This page contains information about the environment of the plains that the Lakota inhabited druing the times these counts were kept.
Go to What Are Winter Counts page Links to exhibit of Lakota winter counts contained in the Smithsonian collection Links to general information about the history of the Lakota people Links to information about the social structures of the Lakota people, circa mid-19th century. Environment Links to a page contining three subpages containing additional resouces. A downloadable teachers' guide, a bibliography and a page containing additional information sources including links to other online resources.

The Great Plains encompasses a vast area extending from the Rocky Mountains in the west to the Mississippi River in the east. Precipitation is often scanty and unpredictable. The climate is usually dry year-round, with hot temperatures in the summer and bitter cold weather in the winter. Much of the area is a grassland, which supported huge herds of bison, or buffalo as they are usually called.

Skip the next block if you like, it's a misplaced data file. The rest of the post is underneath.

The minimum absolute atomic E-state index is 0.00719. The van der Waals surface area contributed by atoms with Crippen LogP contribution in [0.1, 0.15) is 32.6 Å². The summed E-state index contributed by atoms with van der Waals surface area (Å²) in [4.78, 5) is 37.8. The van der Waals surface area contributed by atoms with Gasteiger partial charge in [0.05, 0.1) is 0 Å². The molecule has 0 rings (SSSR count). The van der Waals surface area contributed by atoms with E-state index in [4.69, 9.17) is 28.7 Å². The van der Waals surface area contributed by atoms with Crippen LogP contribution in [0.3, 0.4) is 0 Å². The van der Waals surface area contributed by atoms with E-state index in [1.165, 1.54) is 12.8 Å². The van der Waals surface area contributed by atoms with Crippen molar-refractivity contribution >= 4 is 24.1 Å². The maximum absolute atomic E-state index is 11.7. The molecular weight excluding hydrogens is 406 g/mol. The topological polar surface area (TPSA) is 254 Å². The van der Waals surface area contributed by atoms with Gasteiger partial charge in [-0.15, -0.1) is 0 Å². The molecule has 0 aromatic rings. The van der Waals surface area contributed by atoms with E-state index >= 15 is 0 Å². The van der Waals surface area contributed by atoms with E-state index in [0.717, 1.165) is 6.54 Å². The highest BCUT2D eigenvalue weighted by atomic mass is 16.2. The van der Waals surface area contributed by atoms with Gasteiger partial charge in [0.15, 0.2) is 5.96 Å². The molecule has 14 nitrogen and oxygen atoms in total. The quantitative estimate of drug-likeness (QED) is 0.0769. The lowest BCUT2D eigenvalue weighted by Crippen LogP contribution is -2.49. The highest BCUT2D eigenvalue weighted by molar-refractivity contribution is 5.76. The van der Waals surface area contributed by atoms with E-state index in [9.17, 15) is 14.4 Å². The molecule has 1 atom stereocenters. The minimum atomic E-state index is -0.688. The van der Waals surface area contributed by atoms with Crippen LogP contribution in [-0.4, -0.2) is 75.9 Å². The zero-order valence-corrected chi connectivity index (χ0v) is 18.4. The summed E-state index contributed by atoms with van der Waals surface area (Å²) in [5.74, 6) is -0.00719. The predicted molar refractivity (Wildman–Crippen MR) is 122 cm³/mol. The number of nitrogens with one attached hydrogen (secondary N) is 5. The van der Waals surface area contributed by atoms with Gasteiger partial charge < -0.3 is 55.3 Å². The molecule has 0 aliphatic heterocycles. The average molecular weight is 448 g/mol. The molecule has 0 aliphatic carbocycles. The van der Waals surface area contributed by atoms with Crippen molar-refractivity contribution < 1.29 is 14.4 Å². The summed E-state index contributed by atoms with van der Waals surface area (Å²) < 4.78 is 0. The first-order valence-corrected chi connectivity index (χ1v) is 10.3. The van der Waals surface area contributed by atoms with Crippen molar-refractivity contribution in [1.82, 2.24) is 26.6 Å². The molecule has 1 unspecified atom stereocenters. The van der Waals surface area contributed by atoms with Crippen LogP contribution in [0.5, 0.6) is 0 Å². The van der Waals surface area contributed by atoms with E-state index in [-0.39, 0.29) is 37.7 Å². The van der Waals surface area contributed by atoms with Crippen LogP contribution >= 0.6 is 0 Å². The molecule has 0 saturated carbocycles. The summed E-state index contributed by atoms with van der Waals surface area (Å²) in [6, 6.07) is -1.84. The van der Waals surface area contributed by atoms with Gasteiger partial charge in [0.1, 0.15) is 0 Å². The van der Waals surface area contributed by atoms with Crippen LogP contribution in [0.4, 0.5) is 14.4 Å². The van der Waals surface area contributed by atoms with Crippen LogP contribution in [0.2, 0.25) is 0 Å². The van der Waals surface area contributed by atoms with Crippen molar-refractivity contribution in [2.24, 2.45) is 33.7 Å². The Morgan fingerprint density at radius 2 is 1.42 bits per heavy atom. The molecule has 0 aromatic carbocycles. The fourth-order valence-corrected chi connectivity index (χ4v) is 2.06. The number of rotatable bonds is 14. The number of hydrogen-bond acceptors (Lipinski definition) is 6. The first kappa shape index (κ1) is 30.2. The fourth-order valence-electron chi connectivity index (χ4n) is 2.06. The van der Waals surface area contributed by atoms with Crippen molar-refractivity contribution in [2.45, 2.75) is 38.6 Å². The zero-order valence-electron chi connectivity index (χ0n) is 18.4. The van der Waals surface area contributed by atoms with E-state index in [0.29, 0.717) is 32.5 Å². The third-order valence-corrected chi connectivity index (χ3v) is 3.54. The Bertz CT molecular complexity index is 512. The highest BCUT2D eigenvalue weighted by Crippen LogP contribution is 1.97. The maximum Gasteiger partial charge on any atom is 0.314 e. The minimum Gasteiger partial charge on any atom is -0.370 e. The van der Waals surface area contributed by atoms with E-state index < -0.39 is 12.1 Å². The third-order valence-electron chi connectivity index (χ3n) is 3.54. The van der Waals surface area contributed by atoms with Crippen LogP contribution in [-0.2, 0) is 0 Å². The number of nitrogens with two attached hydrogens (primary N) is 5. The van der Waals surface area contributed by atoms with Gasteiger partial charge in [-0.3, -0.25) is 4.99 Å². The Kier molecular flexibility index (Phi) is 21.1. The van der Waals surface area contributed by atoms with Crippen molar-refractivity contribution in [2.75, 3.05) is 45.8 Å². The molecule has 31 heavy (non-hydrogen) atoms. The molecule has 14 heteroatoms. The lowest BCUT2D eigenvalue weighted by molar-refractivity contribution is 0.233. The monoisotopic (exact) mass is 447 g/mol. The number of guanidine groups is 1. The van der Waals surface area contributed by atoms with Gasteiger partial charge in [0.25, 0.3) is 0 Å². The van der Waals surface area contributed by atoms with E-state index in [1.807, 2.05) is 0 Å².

Image of Dakota Landscape

 

The Lakota spent summers on the open plains hunting buffalo. When the weather grew colder, family groups would seek protection from the frigid winds, moving their camps to more protected, wooded areas.

During much of the time period recorded in the winter counts, the Lakota were nomadic, following the buffalo herds for food. They did not grow crops, but often supplemented their diet by trading with neighboring farming tribes. These groups were often represented in winter counts by ears of corn. In addition to buffalo the Lakota also hunted deer, elk, and antelope, and women gathered a wide variety of wild plants.